How to Eliminate the rotten egg smell from your water

Water heaters are the main cause of the rotten egg smell.
Water heaters are the main cause of the rotten egg smell. (Image: Jupiterimages/Comstock/Getty Images)

A rotten egg smell happens mostly to people who have well water. The reason this smell happens is because of the iron in the well water. Water heater manufactures do not make water heaters for well users. The odor happens when the iron in the water comes in contact with the aluminum anode rod in the tank. The purpose of the anode rod is to act as a sacrificial catcher of the impurities entering the tank and as it does that, it slowly dissolves. The rod is located on the top of the tank usually behind and between the hot and cold water supply.

Things You'll Need

  • Socket set 1/2" drive
  • Garden hose
  • Ball peen hammer

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Install a sediment filter at the entry point of your water supply to limit the amount of iron entering. The average cost is $30.00 to $40.00 and will help by keeping faucet aerators cleaner.

Turn off the gas, turn the gas control valve to the pilot position and drain the water tank completely.

Replace the aluminum anode rod with a magnesium anode rod at a cost of $20.00 to $30.00. The magnesium anode rod will not produce that terrible odor like the aluminum ones do. Some people remove the aluminum anode rod without replacing it. This is a bad idea and will accelerate the corrosion of the tank.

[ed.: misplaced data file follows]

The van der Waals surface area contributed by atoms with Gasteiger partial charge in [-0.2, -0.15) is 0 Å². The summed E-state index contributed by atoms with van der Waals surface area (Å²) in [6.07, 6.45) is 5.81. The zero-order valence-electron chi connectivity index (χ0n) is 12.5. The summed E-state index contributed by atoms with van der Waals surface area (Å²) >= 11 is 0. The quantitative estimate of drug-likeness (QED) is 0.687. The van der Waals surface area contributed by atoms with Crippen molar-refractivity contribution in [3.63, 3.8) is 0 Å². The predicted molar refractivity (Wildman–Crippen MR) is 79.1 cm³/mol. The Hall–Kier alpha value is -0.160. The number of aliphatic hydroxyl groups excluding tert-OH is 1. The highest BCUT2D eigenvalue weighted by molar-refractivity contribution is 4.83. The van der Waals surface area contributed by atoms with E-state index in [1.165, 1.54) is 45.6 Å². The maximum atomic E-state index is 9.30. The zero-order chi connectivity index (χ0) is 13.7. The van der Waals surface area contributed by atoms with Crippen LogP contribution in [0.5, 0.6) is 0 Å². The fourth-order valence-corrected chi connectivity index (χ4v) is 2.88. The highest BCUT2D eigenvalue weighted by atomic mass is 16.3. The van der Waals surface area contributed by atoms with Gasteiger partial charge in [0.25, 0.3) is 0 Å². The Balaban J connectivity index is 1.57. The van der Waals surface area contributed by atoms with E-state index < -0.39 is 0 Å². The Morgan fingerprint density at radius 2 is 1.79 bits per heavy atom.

The warranty on your water heater is based on the thickness of the anode rod. On a 6 year warranty the anode rod is dissolved in the 5th year, on a 9 year tank in the 8th year and so on. If you read the manual in some cases it states that if you remove the rod the warranty is voided.

Cleanse the tank. With the boiler drain valve at the bottom of the tank open, turn the water on in short spurts to flush as much of the iron sediment out of the bottom of the tank as possible. You may have to repeat this numerous times to flush as much as you can to clear the tank.

Shut the bottom boiler drain valve, open the pressure relief valve to allow air to escape and at least one faucet so your water pipes don't fill with air, which will cause your faucets to sputter. Shut the pressure relief valve the minute you see water and then shut off the faucet.

Turn on the gas and set the gas valve back to the on position.

Tips & Warnings

  • Wait for the tank to cool down before working on it
  • Use a ball peen hammer with a short rap to loosen the nut.
  • you are dealing with a gas appliance if you need to shut the gas off

References

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